My work at OkCupid gave me the so far unique opportunity to help design some research and development methodologies with an enormous user base. Some of my favorite work came from when I and the rest of the frontend team were tasked with improving signup conversions rates, which is the endless obsession of any website with membership. OkCupid had been poking at it for years, but this was the first time we dedicated the whole team exclusively to optimizing signups.
The process is what I imagine any other audience testing process is; research, research, research, put out a few designs, measure the conversion rates of each, take the best performing, theorize as to why it outperformed the others, repeat.
My ending design won that particular round (woot!), but I encountered an interesting problem. My own theories for signup seemed to pan out:
- Keep each section short, which was key to the okcupid signup since we require eight pieces of information at the outset, and eight items plus captcha on one page can be a bit intimidating.
- Order the items from simple and general to difficult and personal. I started with gender and orientation, and ended with username, password, email and captcha. The idea is to get people invested in the process with simple questions, so they’re already committed to finishing the form by the time they get to questions where they have to think (username) or cough up info they might be wary about (email).
- Give them a taste of the site as they go through it. My particular design was nicknamed “adaptive” because once it had gender and orientation, it immediately found user profiles and displayed them alongside the signup form. Once it got to the “what are you looking for?” field, if the user only checked non-dating options (pen pals, friends, activity partners), it would stop promoting user profiles and start promoting the tests, forums, and other time-killers and social features of the site.
- Keep it light. OkCupid allowed for a healthy sense of humor, and the signup process reflected that. If a person has begun the signup process, they appreciate some tenor in the site’s personality, and the signup process should continue to reflect that. I have a strong negative reaction to sites that have a particular feel, then skimp when they have to put together complex forms. This is deadly to a signup process.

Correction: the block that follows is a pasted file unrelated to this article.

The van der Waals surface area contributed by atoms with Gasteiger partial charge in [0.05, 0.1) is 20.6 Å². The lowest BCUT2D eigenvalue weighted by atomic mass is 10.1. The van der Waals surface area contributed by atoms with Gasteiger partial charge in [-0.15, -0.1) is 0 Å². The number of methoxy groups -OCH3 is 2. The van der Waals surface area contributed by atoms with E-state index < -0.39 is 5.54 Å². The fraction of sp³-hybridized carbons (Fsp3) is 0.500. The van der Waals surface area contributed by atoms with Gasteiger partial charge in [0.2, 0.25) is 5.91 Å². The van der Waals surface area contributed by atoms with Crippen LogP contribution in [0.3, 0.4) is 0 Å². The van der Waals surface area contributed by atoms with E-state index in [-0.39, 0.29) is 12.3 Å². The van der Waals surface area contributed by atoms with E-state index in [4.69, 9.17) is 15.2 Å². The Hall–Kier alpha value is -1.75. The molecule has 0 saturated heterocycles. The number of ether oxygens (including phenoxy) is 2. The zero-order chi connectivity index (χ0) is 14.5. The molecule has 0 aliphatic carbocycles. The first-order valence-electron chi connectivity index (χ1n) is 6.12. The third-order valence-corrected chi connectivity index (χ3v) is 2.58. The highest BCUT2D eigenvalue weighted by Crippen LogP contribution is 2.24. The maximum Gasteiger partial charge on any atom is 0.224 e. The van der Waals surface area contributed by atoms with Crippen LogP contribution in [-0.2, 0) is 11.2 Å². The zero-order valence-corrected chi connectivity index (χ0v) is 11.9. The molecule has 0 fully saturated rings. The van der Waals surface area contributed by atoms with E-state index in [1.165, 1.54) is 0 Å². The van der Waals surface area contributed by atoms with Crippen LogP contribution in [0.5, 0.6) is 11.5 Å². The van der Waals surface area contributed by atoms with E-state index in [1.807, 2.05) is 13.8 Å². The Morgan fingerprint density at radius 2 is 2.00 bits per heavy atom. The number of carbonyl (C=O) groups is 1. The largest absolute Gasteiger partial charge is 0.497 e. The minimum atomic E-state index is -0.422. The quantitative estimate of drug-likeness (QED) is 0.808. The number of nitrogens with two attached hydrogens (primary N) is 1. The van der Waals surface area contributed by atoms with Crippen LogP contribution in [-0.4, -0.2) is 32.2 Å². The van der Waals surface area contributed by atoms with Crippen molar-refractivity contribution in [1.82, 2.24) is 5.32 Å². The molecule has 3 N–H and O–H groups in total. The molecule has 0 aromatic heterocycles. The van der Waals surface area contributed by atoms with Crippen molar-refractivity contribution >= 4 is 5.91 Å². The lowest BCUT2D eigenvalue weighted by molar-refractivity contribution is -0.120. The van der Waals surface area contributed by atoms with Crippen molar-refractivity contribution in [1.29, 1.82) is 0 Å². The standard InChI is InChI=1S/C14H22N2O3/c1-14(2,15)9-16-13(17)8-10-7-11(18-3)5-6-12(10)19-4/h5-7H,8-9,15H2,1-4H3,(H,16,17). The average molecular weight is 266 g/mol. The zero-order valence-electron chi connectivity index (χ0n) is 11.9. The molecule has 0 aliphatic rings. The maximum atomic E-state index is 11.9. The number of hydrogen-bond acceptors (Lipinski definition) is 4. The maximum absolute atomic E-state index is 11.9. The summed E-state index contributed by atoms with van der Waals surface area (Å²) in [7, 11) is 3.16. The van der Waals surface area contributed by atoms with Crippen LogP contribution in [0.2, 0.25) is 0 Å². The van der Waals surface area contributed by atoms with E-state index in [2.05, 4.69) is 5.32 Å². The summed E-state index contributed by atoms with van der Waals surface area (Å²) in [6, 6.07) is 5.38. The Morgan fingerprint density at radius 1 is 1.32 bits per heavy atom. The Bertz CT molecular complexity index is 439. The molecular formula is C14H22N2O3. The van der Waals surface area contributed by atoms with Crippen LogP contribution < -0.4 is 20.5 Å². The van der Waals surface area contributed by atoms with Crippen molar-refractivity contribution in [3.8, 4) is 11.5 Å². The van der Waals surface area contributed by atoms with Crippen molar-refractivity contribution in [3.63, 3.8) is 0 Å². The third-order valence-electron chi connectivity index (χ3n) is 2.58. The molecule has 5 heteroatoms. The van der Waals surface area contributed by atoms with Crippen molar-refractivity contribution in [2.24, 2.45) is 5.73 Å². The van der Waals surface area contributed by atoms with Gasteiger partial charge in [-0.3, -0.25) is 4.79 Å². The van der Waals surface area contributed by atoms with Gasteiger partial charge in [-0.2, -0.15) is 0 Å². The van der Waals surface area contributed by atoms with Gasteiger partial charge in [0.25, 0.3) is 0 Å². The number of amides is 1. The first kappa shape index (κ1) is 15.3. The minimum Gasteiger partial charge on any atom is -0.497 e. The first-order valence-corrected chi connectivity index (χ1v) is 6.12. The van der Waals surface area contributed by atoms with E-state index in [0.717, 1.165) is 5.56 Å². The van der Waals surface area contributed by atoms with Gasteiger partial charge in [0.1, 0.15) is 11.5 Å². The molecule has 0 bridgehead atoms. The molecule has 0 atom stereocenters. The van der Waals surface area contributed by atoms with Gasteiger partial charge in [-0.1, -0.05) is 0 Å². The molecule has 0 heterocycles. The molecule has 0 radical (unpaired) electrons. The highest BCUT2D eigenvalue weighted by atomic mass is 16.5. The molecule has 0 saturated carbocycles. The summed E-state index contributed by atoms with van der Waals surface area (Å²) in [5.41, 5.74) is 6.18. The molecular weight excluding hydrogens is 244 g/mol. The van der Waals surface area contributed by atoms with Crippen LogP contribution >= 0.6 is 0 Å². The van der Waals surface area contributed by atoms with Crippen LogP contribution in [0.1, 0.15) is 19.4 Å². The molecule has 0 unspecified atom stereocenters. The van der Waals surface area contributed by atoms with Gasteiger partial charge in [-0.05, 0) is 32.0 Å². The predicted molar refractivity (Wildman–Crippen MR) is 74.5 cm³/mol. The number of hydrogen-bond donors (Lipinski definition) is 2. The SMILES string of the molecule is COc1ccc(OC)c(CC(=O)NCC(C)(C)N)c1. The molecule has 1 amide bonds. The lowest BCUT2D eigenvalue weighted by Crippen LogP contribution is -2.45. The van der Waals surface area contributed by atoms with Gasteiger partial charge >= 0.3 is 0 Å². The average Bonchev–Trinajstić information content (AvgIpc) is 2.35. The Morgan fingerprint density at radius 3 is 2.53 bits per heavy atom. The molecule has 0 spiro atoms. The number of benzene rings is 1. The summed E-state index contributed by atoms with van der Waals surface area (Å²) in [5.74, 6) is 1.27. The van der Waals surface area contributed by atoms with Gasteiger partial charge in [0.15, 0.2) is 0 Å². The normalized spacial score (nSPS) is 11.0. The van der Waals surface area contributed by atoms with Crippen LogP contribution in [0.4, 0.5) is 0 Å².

So that all sounded valid, and seemed to pay off. Once the adaptive design started outperforming other trials, I got interested in tweaking it. As any good scientist would in comparing data, I had to start isolating elements: change the wording for a particular question, put three questions on the opening page instead of two, show two matches, three matches, keep promoting users even if the people say they don’t want to date, etc.
I made various tweaks in this vein, but eventually, we were running over a hundred trials, and starting to compete for dwindling segments of daily signups with which to test. With thousands of users to work with, you can make statistical comparisons in a day; with a few dozen, it takes a week, and we just had to move on.
I test three color themes: red, blue, yellow. Red gets the most signups, so I go with a red theme. Then I test three variations on question text: humorless, witty, and absurd. Witty does best. Now I have a witty red theme, and go on to test something else.
What I don’t know is if a humorless green theme would have done better. I don’t even know if witty blue theme would have done better. Basically, I can’t determine if I’m pursuing the best combination because I’m not testing all possible combinations. With three colors and three writing styles, I could easily test the nine possible combinations, but it’s never three and three in real life design scenarios; it’s thousands and thousands and thousands and thousands, and the number of combinations rapidly starts competing with those awesomely huge numbers, like particles in the universe and connections in the brain, people use to express “a whole bunch”. Not even Google in a million years could test it all.
There’s no way around this problem except to try and extrapolate theories from the tests and come up with new hypothesis. This is basic science. With the vast sample groups popular internet sites have to work with today, testing interface and aesthetic design has become more and more of a numbers game, since you can isolate any particular variable and find out what value performs best within the hour. But this method must be balanced with theoretical and more radically experimental approaches, because there’s no way to test the entirety of the staggeringly large set of possible combinations.